Urinary Tract Infection Symptoms

Daily Health Solutions, Healthy Aging, Healthy Living, Overactive Bladder/Incontinence
on November 24, 2011

Urinary tract infections are no joke. An infection anywhere in the body is a problem, but urinary tract infections are particularly troublesome because they're embarrassing to talk about and can be serious before a symptom shows up. Know your body and the symptoms of a UTI, and then share your concerns with your doctor if you have any of these urinary tract infection symptoms.

What's a urinary tract infection? An infection of this nature can occur to anyone at any time, but is more commonly seen in women. The urinary tract consists of the bladder, kidneys, ureters and urethra. If bacteria (typically E. coli) infect any part of the urinary tract, an infection may develop. Your body usually handles the bacterial invasion on its own, but occasionally it needs help.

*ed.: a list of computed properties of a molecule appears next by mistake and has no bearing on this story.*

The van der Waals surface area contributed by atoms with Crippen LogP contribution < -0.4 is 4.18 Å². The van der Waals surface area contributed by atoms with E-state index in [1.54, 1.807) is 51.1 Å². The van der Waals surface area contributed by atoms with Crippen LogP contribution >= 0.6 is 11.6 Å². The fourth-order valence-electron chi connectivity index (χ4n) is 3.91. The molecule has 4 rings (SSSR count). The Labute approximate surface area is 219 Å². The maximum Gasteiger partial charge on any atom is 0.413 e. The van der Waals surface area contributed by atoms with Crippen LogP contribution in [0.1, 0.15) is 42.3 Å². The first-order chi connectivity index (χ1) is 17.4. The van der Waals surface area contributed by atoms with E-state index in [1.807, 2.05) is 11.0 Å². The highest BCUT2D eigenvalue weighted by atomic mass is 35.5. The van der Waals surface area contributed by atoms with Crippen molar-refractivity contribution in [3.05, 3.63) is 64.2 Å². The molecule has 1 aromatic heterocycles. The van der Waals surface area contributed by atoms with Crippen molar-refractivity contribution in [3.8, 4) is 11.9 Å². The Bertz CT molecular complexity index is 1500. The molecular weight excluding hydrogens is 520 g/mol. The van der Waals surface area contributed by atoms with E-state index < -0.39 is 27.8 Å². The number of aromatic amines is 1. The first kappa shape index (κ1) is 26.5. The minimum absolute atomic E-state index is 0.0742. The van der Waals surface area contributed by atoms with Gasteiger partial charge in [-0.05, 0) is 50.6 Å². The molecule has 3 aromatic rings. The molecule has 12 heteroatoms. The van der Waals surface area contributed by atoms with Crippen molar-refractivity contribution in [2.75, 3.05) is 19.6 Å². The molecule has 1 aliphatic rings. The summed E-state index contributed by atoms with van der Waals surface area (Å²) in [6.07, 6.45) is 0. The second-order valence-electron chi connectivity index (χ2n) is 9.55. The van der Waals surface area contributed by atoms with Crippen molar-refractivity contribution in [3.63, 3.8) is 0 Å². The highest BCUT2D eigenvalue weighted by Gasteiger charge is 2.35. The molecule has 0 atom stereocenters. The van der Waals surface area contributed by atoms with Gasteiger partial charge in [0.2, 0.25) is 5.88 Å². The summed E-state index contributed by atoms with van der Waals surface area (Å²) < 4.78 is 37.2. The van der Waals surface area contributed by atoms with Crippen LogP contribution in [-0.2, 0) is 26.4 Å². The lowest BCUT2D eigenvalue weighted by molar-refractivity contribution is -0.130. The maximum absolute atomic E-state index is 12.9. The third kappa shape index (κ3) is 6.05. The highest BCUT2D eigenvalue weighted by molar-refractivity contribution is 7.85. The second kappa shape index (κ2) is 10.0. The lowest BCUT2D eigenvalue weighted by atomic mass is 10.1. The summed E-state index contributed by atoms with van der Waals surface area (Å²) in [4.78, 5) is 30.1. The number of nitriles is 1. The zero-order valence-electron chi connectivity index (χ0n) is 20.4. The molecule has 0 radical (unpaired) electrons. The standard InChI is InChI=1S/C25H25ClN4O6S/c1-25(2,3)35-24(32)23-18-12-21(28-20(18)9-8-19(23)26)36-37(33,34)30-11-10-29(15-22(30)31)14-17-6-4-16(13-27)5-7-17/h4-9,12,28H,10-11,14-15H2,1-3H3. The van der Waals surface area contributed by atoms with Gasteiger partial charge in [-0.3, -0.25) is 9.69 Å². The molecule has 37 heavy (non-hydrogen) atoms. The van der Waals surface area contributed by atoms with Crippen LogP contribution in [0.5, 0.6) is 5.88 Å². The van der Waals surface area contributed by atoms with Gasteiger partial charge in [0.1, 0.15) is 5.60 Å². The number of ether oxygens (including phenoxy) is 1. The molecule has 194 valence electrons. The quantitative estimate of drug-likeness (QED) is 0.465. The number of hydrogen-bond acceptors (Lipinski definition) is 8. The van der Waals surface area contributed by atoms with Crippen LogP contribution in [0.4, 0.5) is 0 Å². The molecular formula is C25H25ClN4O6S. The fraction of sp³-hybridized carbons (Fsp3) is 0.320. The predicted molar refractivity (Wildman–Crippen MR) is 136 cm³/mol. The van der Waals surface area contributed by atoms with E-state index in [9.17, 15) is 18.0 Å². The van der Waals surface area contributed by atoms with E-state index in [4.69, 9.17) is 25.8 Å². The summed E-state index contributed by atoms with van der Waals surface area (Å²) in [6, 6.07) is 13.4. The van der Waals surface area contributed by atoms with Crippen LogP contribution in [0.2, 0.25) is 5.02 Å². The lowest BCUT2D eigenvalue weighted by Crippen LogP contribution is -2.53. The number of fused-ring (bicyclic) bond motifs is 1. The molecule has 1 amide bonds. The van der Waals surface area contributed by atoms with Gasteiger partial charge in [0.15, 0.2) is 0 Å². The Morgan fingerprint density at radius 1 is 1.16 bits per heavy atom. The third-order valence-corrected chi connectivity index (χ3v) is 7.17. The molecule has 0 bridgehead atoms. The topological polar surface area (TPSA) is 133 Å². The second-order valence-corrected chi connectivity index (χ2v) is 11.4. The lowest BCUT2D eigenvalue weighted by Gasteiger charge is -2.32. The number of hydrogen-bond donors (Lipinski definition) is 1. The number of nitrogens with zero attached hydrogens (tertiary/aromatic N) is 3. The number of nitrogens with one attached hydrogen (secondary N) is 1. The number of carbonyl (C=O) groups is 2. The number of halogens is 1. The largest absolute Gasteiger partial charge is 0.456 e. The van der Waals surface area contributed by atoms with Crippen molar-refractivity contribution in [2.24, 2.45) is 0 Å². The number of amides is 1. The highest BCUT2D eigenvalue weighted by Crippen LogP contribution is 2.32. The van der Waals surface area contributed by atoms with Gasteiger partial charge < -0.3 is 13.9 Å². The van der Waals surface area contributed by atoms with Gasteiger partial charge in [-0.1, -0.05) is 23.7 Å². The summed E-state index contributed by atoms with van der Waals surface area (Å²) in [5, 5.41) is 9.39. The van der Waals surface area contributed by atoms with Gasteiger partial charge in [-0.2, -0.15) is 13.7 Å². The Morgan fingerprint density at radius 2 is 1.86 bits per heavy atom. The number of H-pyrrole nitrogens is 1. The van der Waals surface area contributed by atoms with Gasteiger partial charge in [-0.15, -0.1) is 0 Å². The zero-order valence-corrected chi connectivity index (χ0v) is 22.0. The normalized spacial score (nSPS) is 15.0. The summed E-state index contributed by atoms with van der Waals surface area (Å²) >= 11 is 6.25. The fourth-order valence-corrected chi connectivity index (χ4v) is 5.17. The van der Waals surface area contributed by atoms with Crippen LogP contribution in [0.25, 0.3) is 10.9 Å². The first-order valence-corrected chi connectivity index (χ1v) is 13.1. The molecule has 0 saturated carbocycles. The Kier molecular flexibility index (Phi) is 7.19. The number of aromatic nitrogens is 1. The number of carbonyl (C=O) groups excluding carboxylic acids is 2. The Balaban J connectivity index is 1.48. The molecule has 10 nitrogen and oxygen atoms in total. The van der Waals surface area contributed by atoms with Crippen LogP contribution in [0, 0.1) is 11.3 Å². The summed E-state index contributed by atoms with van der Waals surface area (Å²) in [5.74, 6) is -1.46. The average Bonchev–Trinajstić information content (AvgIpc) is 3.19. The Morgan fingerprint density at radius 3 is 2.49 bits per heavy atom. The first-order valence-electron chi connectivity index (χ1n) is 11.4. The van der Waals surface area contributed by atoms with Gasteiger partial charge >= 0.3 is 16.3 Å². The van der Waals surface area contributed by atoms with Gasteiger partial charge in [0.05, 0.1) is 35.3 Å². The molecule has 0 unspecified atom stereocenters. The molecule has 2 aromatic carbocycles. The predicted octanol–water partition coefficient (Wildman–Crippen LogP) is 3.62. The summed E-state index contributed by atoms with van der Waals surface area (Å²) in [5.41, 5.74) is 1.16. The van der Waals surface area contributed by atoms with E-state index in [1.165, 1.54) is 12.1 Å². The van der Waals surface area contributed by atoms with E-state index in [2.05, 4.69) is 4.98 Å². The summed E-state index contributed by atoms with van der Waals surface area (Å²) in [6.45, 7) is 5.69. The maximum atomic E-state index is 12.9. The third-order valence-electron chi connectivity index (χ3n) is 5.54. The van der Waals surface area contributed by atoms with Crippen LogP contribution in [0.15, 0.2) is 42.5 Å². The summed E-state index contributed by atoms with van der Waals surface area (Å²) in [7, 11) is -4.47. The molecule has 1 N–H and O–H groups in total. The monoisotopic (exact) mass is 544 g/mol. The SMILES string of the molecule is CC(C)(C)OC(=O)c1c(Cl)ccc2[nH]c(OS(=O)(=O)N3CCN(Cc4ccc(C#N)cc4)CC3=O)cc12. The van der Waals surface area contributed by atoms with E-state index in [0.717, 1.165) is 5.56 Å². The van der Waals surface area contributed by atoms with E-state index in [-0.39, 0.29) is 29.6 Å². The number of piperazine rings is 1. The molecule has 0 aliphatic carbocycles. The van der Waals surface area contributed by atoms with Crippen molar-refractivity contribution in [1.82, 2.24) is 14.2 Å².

Know the symptoms. In order to stay on the right track with your urinary tract health, understand these basic symptoms. If you suspect you have a urinary tract infection, speak with your doctor right away about treatment options. According to Medline Plus, A service of the U.S. National Library of Medicine, National Institutes of Health, symptoms of a bladder infection are:

  • urgent need to urinate
  • frequent urge to urinate
  • pressure or cramping in the middle abdomen or back
  • pain and burning when urinating
  • sometimes a low grade fever
  • cloudy urine
  • bloody urine
  • foul-smelling urine

If these symptoms are present, a kidney infection may be the culprit:

  • chills, shaking
  • night sweats
  • tiredness and general malaise
  • fever
  • back, side or groin pain
  • flushed, reddened skin that's warm to the touch.
  • nausea or vomiting
  • mental confusion (in severe cases)
  • severe abdominal pain

Remember: If you even suspect you have a urinary tract infection, see a doctor. Often there are no symptoms of a UTI at all or until it's reached a severe stage that will require antibiotics. This is common in older adults who tend to be asymptomatic.